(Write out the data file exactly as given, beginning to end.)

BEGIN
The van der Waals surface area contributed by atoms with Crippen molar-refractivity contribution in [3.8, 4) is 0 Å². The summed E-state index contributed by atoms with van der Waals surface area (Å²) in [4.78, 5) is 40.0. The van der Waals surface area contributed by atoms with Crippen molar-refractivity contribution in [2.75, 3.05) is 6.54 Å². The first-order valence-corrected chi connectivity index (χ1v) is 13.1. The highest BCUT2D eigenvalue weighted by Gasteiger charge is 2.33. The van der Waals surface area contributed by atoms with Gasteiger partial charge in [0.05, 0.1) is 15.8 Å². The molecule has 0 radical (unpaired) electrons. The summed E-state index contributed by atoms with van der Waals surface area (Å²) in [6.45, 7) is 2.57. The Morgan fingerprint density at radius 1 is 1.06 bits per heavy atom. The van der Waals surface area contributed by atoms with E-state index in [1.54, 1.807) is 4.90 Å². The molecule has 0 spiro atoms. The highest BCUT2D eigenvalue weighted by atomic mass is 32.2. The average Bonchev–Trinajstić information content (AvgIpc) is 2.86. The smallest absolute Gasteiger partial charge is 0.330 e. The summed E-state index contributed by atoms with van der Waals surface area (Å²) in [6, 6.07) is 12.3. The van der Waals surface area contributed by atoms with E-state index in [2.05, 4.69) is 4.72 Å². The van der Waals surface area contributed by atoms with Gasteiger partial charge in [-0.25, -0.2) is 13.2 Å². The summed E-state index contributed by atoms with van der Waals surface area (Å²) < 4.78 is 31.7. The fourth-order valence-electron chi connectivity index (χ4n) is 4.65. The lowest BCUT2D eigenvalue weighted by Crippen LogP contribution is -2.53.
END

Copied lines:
The van der Waals surface area contributed by atoms with Crippen molar-refractivity contribution in [3.8, 4) is 0 Å². The summed E-state index contributed by atoms with van der Waals surface area (Å²) in [4.78, 5) is 40.0. The van der Waals surface area contributed by atoms with Crippen molar-refractivity contribution in [2.75, 3.05) is 6.54 Å². The first-order valence-corrected chi connectivity index (χ1v) is 13.1. The highest BCUT2D eigenvalue weighted by Gasteiger charge is 2.33. The van der Waals surface area contributed by atoms with Gasteiger partial charge in [0.05, 0.1) is 15.8 Å². The molecule has 0 radical (unpaired) electrons. The summed E-state index contributed by atoms with van der Waals surface area (Å²) in [6.45, 7) is 2.57. The Morgan fingerprint density at radius 1 is 1.06 bits per heavy atom. The van der Waals surface area contributed by atoms with E-state index in [1.54, 1.807) is 4.90 Å². The molecule has 0 spiro atoms. The highest BCUT2D eigenvalue weighted by atomic mass is 32.2. The average Bonchev–Trinajstić information content (AvgIpc) is 2.86. The smallest absolute Gasteiger partial charge is 0.330 e. The summed E-state index contributed by atoms with van der Waals surface area (Å²) in [6, 6.07) is 12.3. The van der Waals surface area contributed by atoms with E-state index in [2.05, 4.69) is 4.72 Å². The van der Waals surface area contributed by atoms with Gasteiger partial charge in [-0.25, -0.2) is 13.2 Å². The summed E-state index contributed by atoms with van der Waals surface area (Å²) < 4.78 is 31.7. The fourth-order valence-electron chi connectivity index (χ4n) is 4.65. The lowest BCUT2D eigenvalue weighted by Crippen LogP contribution is -2.53.